I AM The Milk

“Why are you so worried about your milk? He asked, after I broke into tears.

It was 7am and I couldn’t help but let the pooling tears run down my cheeks.  I had been awake most of the night feeding El, who just never seemed to be satisfied.  The day before had seemed a pointless day to wear a shirt and bra, because my breasts were out all day, on demand to her.  She was finally asleep, my breasts were empty and deflated, like they had been all night, yet the mere thought of feeding her left me leaking more than just tears.

Maybe I have been obsessed lately.  I know El has a small tongue tie, and I know what that could mean for our breastfeeding relationship.  I have mentioned it to everyone from the postpartum nurse in the hospital, to the pediatrician who looked after her there, to the home care nurses drawing her bilirubin, to my own family doctor.  Everyone just keeps telling me not to worry about it because she’s feeding and growing well.  But her latch is shallow.  I know it could be a lot better, and I fear that while she gets enough milk now, she might not get enough in the future.  I love breastfeeding my babies, and she is the last one.  I want to breastfeed her for a long time.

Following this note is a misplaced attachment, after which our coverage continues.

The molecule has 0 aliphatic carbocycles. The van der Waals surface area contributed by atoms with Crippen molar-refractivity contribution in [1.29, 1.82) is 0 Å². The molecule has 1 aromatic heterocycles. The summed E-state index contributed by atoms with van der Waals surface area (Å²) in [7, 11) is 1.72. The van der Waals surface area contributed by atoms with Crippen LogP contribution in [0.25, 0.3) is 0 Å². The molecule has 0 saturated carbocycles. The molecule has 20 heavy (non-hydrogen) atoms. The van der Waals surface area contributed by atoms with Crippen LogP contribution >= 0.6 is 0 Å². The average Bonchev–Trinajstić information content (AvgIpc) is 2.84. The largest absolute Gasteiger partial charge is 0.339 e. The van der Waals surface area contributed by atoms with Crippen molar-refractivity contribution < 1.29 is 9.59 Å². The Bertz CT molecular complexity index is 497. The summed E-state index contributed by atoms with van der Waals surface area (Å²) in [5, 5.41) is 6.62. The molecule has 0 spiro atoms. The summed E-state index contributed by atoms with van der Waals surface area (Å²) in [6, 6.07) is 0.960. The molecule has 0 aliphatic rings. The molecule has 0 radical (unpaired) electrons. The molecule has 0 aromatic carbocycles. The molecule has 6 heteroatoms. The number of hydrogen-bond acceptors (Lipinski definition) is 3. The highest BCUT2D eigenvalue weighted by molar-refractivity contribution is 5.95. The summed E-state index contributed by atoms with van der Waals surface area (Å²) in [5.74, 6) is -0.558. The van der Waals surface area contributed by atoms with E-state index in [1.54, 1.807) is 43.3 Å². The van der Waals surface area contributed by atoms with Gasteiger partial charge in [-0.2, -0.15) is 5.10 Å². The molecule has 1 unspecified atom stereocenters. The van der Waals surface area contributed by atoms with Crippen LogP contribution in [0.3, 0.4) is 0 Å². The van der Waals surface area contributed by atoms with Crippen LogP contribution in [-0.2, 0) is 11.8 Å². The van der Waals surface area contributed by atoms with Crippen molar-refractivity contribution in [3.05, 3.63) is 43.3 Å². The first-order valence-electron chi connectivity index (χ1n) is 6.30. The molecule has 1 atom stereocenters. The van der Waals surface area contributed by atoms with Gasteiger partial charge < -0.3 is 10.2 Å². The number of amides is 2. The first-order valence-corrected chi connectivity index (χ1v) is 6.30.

So, why shouldn’t I obsess?  This beautiful baby was part of me – she came from my own body and flesh.  Now that she is born, she is still part of me; everything that provides for her, nourishes her, and keeps her happy and alive is from me.  She knows my voice and she knows it means comfort, fulfillment, closeness, and love.  I am the only person in her world who can give her all of that by simply holding her in my arms and offering her my body.

It is not just milk.  That milk is me.  I AM the milk.
My beautiful baby drinks me in and for those minutes – those hours – we are one again.
I am not ready for that to end, so I can’t help but worry about my milk.

More Than A Princess

 From the moment I found out I was having a baby girl, I have not stopped hearing the word “Princess.”

“Oh, she’s going to be such a little princess!”

“You must be so excited about finally having a princess!”

“With two big brothers, she’s going to be treated like such a princess!”

The variations of this statement are endless. What I fail to understand, however, is why having “little girl parts” automatically means that a baby is precious in a spoiled, pink and purple, frilly, and somewhat entitled way.  Maybe I have a different understanding of the meaning of “princess” as it pertains to little girls. However, I don’t think that is necessarily the case. 

I was a little girl once. I was expected to be “prim and proper.” I was expected to wear frilly dresses to special occasions.  I always had to look pretty.